Effect of antiretroviral agents on T-lymphocyte subset counts in healthy HIV-negative individuals

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Abstract

To study the effect of antiretroviral agents on T-lymphocyte counts in HIV-negative individuals, total counts and CD4+ and CD8+ lymphocyte counts were measured in health care workers (HCW) who had been occupationally exposed to HIV who were untreated (164 HCW, group A), or had received antiretroviral postexposure prophylaxis (PEP). PEP included zidovudine (150 HCW, group B), zidovudine plus lamivudine (48 HCW, group C), or zidovudine, lamivudine, and indinavir (85 HCW, group D), at standard dosage for a mean of 30, 27, and 27 days of treatment, respectively. Lymphocyte values were collected after a mean of 44 days following exposure in group A, 48 days in group B, and 30 days both in groups C and D. Student's t-, nonparametric Mann-Whitney, and Kruskal-Wallis tests were used for statistical analysis. A slight increase in mean CD4 (range, 4.8%-6.7%) and CD8 (range, 1.4%-9.3%) cells/mm3 was observed in each group. Gender, PEP duration, side effects, and follow-up time did not correlate with responses. Data did not vary using CD4 and CD8 percentages. These findings seem to reject any direct effects of antiretroviral agents, independent of retroviral inhibition, on proliferation and redistribution of T lymphocytes, as well as the hypothesized braking of lymphocyte apoptosis. The observed variations could reflect biologic variability.

Original languageEnglish
Pages (from-to)440-443
Number of pages4
JournalJournal of Acquired Immune Deficiency Syndromes
Volume24
Issue number5
Publication statusPublished - Aug 15 2000

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Anti-Retroviral Agents
Lymphocyte Count
T-Lymphocyte Subsets
HIV
Zidovudine
Delivery of Health Care
Lamivudine
Lymphocytes
Indinavir
T-Lymphocytes
CD4 Lymphocyte Count
Apoptosis
Students

Keywords

  • Antiretroviral agents
  • CD4 T lymphocytes
  • HIV
  • Postexposure prophylaxis

ASJC Scopus subject areas

  • Immunology
  • Virology

Cite this

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title = "Effect of antiretroviral agents on T-lymphocyte subset counts in healthy HIV-negative individuals",
abstract = "To study the effect of antiretroviral agents on T-lymphocyte counts in HIV-negative individuals, total counts and CD4+ and CD8+ lymphocyte counts were measured in health care workers (HCW) who had been occupationally exposed to HIV who were untreated (164 HCW, group A), or had received antiretroviral postexposure prophylaxis (PEP). PEP included zidovudine (150 HCW, group B), zidovudine plus lamivudine (48 HCW, group C), or zidovudine, lamivudine, and indinavir (85 HCW, group D), at standard dosage for a mean of 30, 27, and 27 days of treatment, respectively. Lymphocyte values were collected after a mean of 44 days following exposure in group A, 48 days in group B, and 30 days both in groups C and D. Student's t-, nonparametric Mann-Whitney, and Kruskal-Wallis tests were used for statistical analysis. A slight increase in mean CD4 (range, 4.8{\%}-6.7{\%}) and CD8 (range, 1.4{\%}-9.3{\%}) cells/mm3 was observed in each group. Gender, PEP duration, side effects, and follow-up time did not correlate with responses. Data did not vary using CD4 and CD8 percentages. These findings seem to reject any direct effects of antiretroviral agents, independent of retroviral inhibition, on proliferation and redistribution of T lymphocytes, as well as the hypothesized braking of lymphocyte apoptosis. The observed variations could reflect biologic variability.",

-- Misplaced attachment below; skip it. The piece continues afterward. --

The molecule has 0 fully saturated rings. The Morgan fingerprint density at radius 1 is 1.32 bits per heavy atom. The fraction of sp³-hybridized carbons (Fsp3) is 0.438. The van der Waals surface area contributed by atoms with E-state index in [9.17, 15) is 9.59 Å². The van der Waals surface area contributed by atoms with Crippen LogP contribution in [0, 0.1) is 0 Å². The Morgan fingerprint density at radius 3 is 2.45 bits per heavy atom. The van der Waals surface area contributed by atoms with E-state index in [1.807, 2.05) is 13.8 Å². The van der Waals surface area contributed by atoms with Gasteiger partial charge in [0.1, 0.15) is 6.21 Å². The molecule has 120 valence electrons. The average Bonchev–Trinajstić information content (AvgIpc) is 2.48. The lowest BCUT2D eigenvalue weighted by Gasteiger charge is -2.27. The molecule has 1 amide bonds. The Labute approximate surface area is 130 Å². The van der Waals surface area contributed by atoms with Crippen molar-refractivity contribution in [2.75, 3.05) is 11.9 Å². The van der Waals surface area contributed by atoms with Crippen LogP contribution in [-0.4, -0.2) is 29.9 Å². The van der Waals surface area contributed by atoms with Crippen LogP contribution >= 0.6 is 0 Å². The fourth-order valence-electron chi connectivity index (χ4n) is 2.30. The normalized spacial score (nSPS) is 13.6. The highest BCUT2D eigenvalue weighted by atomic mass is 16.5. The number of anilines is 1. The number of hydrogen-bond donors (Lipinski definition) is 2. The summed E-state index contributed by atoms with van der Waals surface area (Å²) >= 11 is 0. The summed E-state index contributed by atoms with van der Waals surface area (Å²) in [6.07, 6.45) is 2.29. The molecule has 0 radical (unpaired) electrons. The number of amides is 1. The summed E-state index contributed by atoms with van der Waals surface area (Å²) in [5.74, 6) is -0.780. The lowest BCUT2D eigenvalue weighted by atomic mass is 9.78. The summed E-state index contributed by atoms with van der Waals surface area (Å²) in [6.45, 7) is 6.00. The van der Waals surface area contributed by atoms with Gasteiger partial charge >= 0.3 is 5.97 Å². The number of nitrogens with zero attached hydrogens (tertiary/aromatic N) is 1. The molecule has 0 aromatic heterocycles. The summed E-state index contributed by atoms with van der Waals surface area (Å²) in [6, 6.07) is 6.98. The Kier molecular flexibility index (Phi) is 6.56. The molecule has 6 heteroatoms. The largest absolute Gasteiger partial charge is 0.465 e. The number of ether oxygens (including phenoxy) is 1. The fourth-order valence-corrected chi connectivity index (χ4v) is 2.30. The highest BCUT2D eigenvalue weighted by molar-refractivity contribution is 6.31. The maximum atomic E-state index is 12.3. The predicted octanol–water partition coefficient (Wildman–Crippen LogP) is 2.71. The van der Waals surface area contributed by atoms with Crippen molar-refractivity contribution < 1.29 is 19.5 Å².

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AU - Ippolito, Giuseppe

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N2 - To study the effect of antiretroviral agents on T-lymphocyte counts in HIV-negative individuals, total counts and CD4+ and CD8+ lymphocyte counts were measured in health care workers (HCW) who had been occupationally exposed to HIV who were untreated (164 HCW, group A), or had received antiretroviral postexposure prophylaxis (PEP). PEP included zidovudine (150 HCW, group B), zidovudine plus lamivudine (48 HCW, group C), or zidovudine, lamivudine, and indinavir (85 HCW, group D), at standard dosage for a mean of 30, 27, and 27 days of treatment, respectively. Lymphocyte values were collected after a mean of 44 days following exposure in group A, 48 days in group B, and 30 days both in groups C and D. Student's t-, nonparametric Mann-Whitney, and Kruskal-Wallis tests were used for statistical analysis. A slight increase in mean CD4 (range, 4.8%-6.7%) and CD8 (range, 1.4%-9.3%) cells/mm3 was observed in each group. Gender, PEP duration, side effects, and follow-up time did not correlate with responses. Data did not vary using CD4 and CD8 percentages. These findings seem to reject any direct effects of antiretroviral agents, independent of retroviral inhibition, on proliferation and redistribution of T lymphocytes, as well as the hypothesized braking of lymphocyte apoptosis. The observed variations could reflect biologic variability.

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